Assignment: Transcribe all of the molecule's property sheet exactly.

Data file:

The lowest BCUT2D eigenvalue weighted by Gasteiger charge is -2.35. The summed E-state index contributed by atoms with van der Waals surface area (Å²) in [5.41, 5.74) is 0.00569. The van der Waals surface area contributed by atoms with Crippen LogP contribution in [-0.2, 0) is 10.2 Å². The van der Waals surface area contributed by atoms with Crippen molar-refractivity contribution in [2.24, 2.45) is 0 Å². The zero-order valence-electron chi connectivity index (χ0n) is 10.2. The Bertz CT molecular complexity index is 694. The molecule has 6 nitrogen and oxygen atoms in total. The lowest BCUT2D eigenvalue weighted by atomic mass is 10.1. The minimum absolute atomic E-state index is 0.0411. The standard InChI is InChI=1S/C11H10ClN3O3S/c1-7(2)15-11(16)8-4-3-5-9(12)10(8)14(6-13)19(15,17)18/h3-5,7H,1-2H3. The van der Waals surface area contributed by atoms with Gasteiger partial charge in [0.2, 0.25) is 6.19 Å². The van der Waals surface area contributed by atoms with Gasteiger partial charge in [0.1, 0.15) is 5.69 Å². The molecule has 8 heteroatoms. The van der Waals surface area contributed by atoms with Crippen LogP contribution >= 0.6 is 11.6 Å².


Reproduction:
The lowest BCUT2D eigenvalue weighted by Gasteiger charge is -2.35. The summed E-state index contributed by atoms with van der Waals surface area (Å²) in [5.41, 5.74) is 0.00569. The van der Waals surface area contributed by atoms with Crippen LogP contribution in [-0.2, 0) is 10.2 Å². The van der Waals surface area contributed by atoms with Crippen molar-refractivity contribution in [2.24, 2.45) is 0 Å². The zero-order valence-electron chi connectivity index (χ0n) is 10.2. The Bertz CT molecular complexity index is 694. The molecule has 6 nitrogen and oxygen atoms in total. The lowest BCUT2D eigenvalue weighted by atomic mass is 10.1. The minimum absolute atomic E-state index is 0.0411. The standard InChI is InChI=1S/C11H10ClN3O3S/c1-7(2)15-11(16)8-4-3-5-9(12)10(8)14(6-13)19(15,17)18/h3-5,7H,1-2H3. The van der Waals surface area contributed by atoms with Gasteiger partial charge in [0.2, 0.25) is 6.19 Å². The van der Waals surface area contributed by atoms with Gasteiger partial charge in [0.1, 0.15) is 5.69 Å². The molecule has 8 heteroatoms. The van der Waals surface area contributed by atoms with Crippen LogP contribution >= 0.6 is 11.6 Å².